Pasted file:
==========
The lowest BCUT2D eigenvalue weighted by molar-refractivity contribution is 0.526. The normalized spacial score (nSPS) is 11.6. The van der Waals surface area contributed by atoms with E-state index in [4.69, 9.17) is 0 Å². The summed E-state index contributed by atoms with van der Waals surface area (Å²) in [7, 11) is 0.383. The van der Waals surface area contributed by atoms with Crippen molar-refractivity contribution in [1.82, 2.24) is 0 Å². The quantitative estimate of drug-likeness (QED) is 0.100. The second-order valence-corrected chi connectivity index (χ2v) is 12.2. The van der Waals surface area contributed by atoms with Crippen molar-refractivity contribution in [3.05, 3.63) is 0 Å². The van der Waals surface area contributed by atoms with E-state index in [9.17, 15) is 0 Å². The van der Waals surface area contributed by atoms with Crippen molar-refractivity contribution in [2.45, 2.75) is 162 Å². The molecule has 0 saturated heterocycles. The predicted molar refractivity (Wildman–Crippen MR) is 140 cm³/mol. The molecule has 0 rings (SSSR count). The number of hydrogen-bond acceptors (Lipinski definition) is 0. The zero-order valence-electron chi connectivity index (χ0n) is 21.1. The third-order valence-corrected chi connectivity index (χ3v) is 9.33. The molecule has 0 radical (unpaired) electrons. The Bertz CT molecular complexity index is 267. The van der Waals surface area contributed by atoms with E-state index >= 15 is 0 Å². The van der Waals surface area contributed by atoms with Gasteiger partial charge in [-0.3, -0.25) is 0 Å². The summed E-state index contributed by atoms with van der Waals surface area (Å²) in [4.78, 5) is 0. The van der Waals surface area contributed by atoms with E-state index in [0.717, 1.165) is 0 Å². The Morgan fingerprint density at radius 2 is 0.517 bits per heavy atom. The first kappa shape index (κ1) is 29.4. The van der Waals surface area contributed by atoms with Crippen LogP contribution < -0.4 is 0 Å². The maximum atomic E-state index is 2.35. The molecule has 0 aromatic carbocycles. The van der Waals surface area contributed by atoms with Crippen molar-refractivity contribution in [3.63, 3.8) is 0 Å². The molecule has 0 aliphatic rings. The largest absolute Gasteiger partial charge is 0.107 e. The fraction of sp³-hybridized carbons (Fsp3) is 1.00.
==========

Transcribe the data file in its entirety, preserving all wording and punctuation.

The lowest BCUT2D eigenvalue weighted by molar-refractivity contribution is 0.526. The normalized spacial score (nSPS) is 11.6. The van der Waals surface area contributed by atoms with E-state index in [4.69, 9.17) is 0 Å². The summed E-state index contributed by atoms with van der Waals surface area (Å²) in [7, 11) is 0.383. The van der Waals surface area contributed by atoms with Crippen molar-refractivity contribution in [1.82, 2.24) is 0 Å². The quantitative estimate of drug-likeness (QED) is 0.100. The second-order valence-corrected chi connectivity index (χ2v) is 12.2. The van der Waals surface area contributed by atoms with Crippen molar-refractivity contribution in [3.05, 3.63) is 0 Å². The van der Waals surface area contributed by atoms with E-state index in [9.17, 15) is 0 Å². The van der Waals surface area contributed by atoms with Crippen molar-refractivity contribution in [2.45, 2.75) is 162 Å². The molecule has 0 saturated heterocycles. The predicted molar refractivity (Wildman–Crippen MR) is 140 cm³/mol. The molecule has 0 rings (SSSR count). The number of hydrogen-bond acceptors (Lipinski definition) is 0. The zero-order valence-electron chi connectivity index (χ0n) is 21.1. The third-order valence-corrected chi connectivity index (χ3v) is 9.33. The molecule has 0 radical (unpaired) electrons. The Bertz CT molecular complexity index is 267. The van der Waals surface area contributed by atoms with E-state index >= 15 is 0 Å². The van der Waals surface area contributed by atoms with Gasteiger partial charge in [-0.3, -0.25) is 0 Å². The summed E-state index contributed by atoms with van der Waals surface area (Å²) in [4.78, 5) is 0. The van der Waals surface area contributed by atoms with E-state index in [0.717, 1.165) is 0 Å². The Morgan fingerprint density at radius 2 is 0.517 bits per heavy atom. The first kappa shape index (κ1) is 29.4. The van der Waals surface area contributed by atoms with Crippen LogP contribution < -0.4 is 0 Å². The maximum atomic E-state index is 2.35. The molecule has 0 aromatic carbocycles. The van der Waals surface area contributed by atoms with Crippen molar-refractivity contribution in [3.63, 3.8) is 0 Å². The molecule has 0 aliphatic rings. The largest absolute Gasteiger partial charge is 0.107 e. The fraction of sp³-hybridized carbons (Fsp3) is 1.00.